Employee engagement is about the propensity to expend discretionary effort – i.e., going above and beyond. When workers know that they have the benefit of the four levels of psychological safety as defined by James Clear (i.e., inclusion safety, learner safety, contributor safety and challenger safety) they are much more likely to go above and beyond.

Conversely, when they do not feel that they have been truly accepted as a valuable member of the team; when they are afraid to be vulnerable and to acknowledge that they do not understand something; when they do not feel that their contributions are welcomed or valued; when they believe that challenging the status quo could lead to their demise, the likely outcome is that they do the bare minimum and try to operate beneath the radar so that they do not attract unwelcome attention.

Employees who are not engaged are, therefore, less motivated and less productive. Even more importantly, organizations that fail to engage their employees report lower customer satisfaction, lower productivity and ultimately lower profitability.

Reason #4: To Avoid Failure In The Long Term We Must Fail Fast, Fail Often and Fail Better

There is a common mindset that all failure is blameworthy. The truth is that all failures are not created equally. In fact, treating them as if they were is quite counterproductive. Failures resulting from the deliberate violation of established policies and procedures, from inattention and incompetence cannot and should not be equated with failures that emerged due to complexity, uncertainty and/or experimentation. The three latter categories are inextricably linked to the pursuit of innovation and creativity. Once they lead to learning, they are to be celebrated and rewarded rather than the focus of a blame game.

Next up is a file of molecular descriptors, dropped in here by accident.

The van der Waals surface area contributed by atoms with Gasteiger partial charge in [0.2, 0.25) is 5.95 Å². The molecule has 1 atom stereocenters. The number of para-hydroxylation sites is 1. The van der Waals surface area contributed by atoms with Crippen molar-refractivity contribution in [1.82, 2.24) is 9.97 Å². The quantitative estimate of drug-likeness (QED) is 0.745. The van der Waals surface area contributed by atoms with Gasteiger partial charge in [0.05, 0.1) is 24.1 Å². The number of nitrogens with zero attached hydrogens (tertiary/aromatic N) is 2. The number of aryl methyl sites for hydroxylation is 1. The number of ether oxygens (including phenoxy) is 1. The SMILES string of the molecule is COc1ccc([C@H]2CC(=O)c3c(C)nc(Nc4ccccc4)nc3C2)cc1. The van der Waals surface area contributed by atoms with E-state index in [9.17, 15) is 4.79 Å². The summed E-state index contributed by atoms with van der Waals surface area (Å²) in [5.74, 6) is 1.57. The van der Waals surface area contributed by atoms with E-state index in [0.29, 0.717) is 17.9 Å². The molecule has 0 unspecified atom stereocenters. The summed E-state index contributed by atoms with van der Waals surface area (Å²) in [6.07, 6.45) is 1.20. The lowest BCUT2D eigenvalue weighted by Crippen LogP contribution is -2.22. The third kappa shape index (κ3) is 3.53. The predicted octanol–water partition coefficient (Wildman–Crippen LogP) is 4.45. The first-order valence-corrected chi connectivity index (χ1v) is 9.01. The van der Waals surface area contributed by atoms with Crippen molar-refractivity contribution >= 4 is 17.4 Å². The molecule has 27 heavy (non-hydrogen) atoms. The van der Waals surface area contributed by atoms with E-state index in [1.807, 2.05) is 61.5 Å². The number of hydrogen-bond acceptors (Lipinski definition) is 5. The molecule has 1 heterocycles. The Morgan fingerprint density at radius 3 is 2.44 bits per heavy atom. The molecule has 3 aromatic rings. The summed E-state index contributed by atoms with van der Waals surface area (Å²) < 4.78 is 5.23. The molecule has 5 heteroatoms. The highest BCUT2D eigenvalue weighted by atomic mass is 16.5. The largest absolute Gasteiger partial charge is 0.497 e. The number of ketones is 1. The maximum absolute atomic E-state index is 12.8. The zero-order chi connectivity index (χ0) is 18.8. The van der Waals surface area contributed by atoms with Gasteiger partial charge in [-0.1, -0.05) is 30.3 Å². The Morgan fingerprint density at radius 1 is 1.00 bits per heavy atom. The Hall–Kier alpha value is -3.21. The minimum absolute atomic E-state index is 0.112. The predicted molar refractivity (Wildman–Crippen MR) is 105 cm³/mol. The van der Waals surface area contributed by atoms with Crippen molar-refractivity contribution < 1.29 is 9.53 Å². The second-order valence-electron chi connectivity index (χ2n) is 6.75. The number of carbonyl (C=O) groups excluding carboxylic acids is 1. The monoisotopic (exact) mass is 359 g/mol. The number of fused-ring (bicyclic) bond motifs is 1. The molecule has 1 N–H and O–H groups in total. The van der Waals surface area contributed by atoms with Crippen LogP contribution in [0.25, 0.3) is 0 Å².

Reason #5: Psychological Safety Is A Journey – Not a Destination 

Are we there yet? When it comes to psychological safety, the answer is invariably no. This is because the pursuit of psychological safety is not a journey with a defined end-point but rather something that must continuously be pursued. Today’s safety doesn’t guarantee tomorrow’s – especially in a world characterized by volatility, uncertainty, complexity and ambiguity. In this context, complacency is deceptive and downright dangerous.

The Space Shuttle Columbia disaster occurred in 2003 – some 17 years after the Challenger explosion. Despite the history of the 1986 disaster being well-known… Despite the risk of loss of life being a clear and present danger in the programme, persons were still reluctant to speak up. Any organisation that assumes that it has arrived and no longer needs to actively work to secure psychological safety is taking a risk that can produce catastrophic results.


So, there you have it – 5 reasons why you should be focusing on psychological safety today. So, if you’ve already embarked on the journey, I encourage you to stay the course. If you haven’t yet started, it’s time to get moving. I’d love to help you. To schedule a no-obligation, complimentary exploratory call, visit